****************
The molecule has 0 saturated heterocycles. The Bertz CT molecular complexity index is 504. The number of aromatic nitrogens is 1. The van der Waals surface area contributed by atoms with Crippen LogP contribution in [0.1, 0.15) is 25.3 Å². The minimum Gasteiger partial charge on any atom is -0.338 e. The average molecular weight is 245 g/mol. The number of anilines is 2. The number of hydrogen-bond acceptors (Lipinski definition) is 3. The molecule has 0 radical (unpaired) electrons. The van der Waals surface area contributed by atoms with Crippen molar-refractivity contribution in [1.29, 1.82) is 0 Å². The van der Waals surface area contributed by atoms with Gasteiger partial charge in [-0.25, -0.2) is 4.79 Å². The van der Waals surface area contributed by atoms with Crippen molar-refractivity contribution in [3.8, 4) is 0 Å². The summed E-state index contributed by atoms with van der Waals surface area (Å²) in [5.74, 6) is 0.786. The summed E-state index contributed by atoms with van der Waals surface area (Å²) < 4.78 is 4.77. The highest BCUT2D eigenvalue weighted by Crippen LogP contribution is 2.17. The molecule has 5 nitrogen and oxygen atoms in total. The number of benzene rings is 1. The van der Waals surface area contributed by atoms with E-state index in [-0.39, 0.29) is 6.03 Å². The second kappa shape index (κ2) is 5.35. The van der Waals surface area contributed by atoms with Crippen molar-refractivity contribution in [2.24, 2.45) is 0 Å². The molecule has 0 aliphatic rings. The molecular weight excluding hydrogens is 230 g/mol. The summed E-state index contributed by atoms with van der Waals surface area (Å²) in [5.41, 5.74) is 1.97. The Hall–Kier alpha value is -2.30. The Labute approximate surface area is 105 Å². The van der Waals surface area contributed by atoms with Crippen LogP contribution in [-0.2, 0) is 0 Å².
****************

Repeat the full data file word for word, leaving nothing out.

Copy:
The molecule has 0 saturated heterocycles. The Bertz CT molecular complexity index is 504. The number of aromatic nitrogens is 1. The van der Waals surface area contributed by atoms with Crippen LogP contribution in [0.1, 0.15) is 25.3 Å². The minimum Gasteiger partial charge on any atom is -0.338 e. The average molecular weight is 245 g/mol. The number of anilines is 2. The number of hydrogen-bond acceptors (Lipinski definition) is 3. The molecule has 0 radical (unpaired) electrons. The van der Waals surface area contributed by atoms with Crippen molar-refractivity contribution in [1.29, 1.82) is 0 Å². The van der Waals surface area contributed by atoms with Gasteiger partial charge in [-0.25, -0.2) is 4.79 Å². The van der Waals surface area contributed by atoms with Crippen molar-refractivity contribution in [3.8, 4) is 0 Å². The summed E-state index contributed by atoms with van der Waals surface area (Å²) in [5.74, 6) is 0.786. The summed E-state index contributed by atoms with van der Waals surface area (Å²) < 4.78 is 4.77. The highest BCUT2D eigenvalue weighted by Crippen LogP contribution is 2.17. The molecule has 5 nitrogen and oxygen atoms in total. The number of benzene rings is 1. The van der Waals surface area contributed by atoms with E-state index in [-0.39, 0.29) is 6.03 Å². The second kappa shape index (κ2) is 5.35. The van der Waals surface area contributed by atoms with Crippen molar-refractivity contribution in [2.24, 2.45) is 0 Å². The molecule has 0 aliphatic rings. The molecular weight excluding hydrogens is 230 g/mol. The summed E-state index contributed by atoms with van der Waals surface area (Å²) in [5.41, 5.74) is 1.97. The Hall–Kier alpha value is -2.30. The Labute approximate surface area is 105 Å². The van der Waals surface area contributed by atoms with Crippen LogP contribution in [-0.2, 0) is 0 Å².